Missouri Offers Preference Points for Managed Deer Hunts
Responding to hunters requests, the Missouri Department of Conservation is changing the way it runs the annual drawing for managed deer hunts to give preference to applicants whose names are not drawn.
Between July 1 and Aug. 15 each year, the Conservation Department takes applications for drawings to determine who will get to take part in more than 80 special hunts. The events, which take place from September though January, include archery, crossbow, muzzleloader and modern firearm deer hunts. Some hunts help managers of state parks and other areas achieve deer-management goals. Some allow managers to allocate limited hunting opportunities while ensuring safety.
In the past, every applicant had the same chance of being drawn every year they applied. This was fair in the sense that everyone had the same chance of being drawn. However, it was unfair in the sense that hunters who got to hunt one year had the same chance the next year as hunters who had never been drawn.
"Quite a few people told us they wanted a system that gave an advantage to hunters who were not drawn," said Wildlife Programs Supervisor Bill Heatherly. "We developed a new system of preference points in response to those requests."
Under the new "Weighted Random Drawing System," applicants will receive one preference point for the year of the drawing and one preference point for each year they apply and are not drawn. Hunters who are not drawn this year will have two preference points if they apply again in 2008. If they are unsuccessful again next year, they will have three preference points when they apply in 2009.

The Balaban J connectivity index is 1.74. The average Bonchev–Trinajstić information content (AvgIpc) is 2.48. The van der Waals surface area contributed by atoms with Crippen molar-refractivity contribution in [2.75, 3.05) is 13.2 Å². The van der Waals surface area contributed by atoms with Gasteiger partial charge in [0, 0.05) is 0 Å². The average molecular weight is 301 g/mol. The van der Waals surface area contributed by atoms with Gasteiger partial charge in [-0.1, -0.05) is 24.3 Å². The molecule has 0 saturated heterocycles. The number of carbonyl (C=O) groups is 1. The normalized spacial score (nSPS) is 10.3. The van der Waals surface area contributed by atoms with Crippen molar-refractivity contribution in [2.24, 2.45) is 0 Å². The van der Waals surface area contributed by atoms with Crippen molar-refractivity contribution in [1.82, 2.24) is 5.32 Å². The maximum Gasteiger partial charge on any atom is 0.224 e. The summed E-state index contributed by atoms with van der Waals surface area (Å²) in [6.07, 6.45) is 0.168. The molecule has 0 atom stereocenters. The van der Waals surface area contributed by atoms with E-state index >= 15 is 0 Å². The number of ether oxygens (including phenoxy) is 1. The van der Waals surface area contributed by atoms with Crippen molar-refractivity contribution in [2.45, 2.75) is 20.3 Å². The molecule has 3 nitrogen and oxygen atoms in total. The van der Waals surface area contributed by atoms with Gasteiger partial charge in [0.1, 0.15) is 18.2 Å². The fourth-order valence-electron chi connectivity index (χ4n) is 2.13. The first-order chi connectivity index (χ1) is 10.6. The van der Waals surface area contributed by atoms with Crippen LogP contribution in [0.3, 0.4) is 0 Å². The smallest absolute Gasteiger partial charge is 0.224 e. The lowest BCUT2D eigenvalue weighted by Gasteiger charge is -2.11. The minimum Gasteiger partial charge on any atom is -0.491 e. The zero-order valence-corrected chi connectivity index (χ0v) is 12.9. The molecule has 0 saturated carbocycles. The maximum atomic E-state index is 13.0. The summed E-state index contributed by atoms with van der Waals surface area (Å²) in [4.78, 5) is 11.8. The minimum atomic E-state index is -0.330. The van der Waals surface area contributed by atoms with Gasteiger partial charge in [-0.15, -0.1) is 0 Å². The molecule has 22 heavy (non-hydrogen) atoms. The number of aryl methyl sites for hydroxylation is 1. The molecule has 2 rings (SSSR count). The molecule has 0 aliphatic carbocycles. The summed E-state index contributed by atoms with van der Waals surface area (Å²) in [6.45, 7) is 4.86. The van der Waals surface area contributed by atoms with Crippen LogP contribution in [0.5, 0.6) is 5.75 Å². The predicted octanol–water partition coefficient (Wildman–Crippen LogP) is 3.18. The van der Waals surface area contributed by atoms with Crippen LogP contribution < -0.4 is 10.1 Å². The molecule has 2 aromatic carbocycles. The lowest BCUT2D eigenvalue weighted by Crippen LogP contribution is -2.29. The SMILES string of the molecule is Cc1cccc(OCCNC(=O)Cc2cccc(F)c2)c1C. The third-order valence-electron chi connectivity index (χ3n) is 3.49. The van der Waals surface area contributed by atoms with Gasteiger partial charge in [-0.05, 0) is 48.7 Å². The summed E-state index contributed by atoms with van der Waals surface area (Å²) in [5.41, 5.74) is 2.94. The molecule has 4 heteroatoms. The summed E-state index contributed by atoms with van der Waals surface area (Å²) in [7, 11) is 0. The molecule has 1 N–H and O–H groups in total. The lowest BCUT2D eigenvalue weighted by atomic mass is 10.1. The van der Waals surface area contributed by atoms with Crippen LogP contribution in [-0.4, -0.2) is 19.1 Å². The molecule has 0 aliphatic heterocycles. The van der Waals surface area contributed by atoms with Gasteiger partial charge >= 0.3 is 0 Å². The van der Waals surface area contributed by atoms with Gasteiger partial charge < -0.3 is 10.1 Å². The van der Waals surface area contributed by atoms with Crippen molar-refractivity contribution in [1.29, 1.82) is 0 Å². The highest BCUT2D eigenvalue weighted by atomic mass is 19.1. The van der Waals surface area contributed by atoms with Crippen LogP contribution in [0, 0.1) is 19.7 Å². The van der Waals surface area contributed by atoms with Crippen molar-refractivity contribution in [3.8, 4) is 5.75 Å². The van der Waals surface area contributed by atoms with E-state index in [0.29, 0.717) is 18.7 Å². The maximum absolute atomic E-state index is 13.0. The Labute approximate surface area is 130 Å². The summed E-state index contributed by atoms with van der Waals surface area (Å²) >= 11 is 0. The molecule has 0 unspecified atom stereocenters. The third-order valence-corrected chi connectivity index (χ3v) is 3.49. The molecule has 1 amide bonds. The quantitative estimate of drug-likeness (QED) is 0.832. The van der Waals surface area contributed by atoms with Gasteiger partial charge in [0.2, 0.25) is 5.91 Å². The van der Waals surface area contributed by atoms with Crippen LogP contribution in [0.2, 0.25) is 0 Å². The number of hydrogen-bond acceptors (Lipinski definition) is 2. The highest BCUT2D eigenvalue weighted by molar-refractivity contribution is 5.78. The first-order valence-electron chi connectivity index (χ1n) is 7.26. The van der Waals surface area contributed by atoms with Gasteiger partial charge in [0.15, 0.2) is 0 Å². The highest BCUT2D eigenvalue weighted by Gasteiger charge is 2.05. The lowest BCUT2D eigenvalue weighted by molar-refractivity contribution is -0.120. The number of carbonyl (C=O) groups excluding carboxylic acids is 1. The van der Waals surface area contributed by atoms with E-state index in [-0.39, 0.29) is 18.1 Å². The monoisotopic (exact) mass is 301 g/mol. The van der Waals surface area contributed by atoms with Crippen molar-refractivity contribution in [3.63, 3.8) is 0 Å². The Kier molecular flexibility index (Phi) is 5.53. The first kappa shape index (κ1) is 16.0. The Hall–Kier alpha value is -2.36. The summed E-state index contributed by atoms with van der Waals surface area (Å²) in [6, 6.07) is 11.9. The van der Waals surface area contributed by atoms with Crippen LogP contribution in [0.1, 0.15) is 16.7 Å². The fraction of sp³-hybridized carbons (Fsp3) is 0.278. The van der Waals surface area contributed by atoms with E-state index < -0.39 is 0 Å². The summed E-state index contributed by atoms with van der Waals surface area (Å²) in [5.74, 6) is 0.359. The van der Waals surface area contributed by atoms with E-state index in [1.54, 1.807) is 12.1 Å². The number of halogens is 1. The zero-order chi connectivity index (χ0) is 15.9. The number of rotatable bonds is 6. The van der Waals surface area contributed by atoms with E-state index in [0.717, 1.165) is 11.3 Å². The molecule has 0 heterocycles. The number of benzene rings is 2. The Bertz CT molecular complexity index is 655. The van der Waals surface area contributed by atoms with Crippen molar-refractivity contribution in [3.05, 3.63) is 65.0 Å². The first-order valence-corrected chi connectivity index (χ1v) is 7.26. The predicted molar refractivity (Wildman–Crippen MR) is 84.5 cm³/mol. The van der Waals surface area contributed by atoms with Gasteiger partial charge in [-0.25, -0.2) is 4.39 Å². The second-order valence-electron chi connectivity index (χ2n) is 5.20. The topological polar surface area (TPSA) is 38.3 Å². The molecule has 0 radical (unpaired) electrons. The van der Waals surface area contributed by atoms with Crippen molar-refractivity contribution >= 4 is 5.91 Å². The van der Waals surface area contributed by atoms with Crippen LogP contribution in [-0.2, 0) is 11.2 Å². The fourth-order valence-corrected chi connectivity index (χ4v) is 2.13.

"Basically, having a preference point is like having your name put into a box with all the other applicants," said Heatherly. "A hunter who is unsuccessful four years in a row will have his or her name put in the box five times the next time he or she applies, providing a five times greater chance of being drawn than a hunter who was drawn the previous year."
Points remain valid even if hunters do not apply in some years. However, hunters who are drawn lose any accumulated preference points and start the next year with one point.
Heatherly pointed out that, while the Weighted Random Drawing System multiplies unsuccessful applicants' chances of success, the system is still random, so every hunter has a chance of being drawn each year they apply.
"Your buddy could get drawn two or three years in a row while you aren't," he said. "It's still the luck of the draw."
Hunters may only apply for one hunt each year. Because many more people apply for managed hunts than can be accommodated, the overall likelihood of any given hunter being drawn in a given year is small.
Hunters can shift the odds in their favor, however. Applicant success rates range from 3 percent for some hunts to 100 percent for others. To help hunters decide which hunts to apply for, the Conservation Department publishes applicant success rates for the previous year's drawings on its Web site, www.mdc.mo.gov/7454.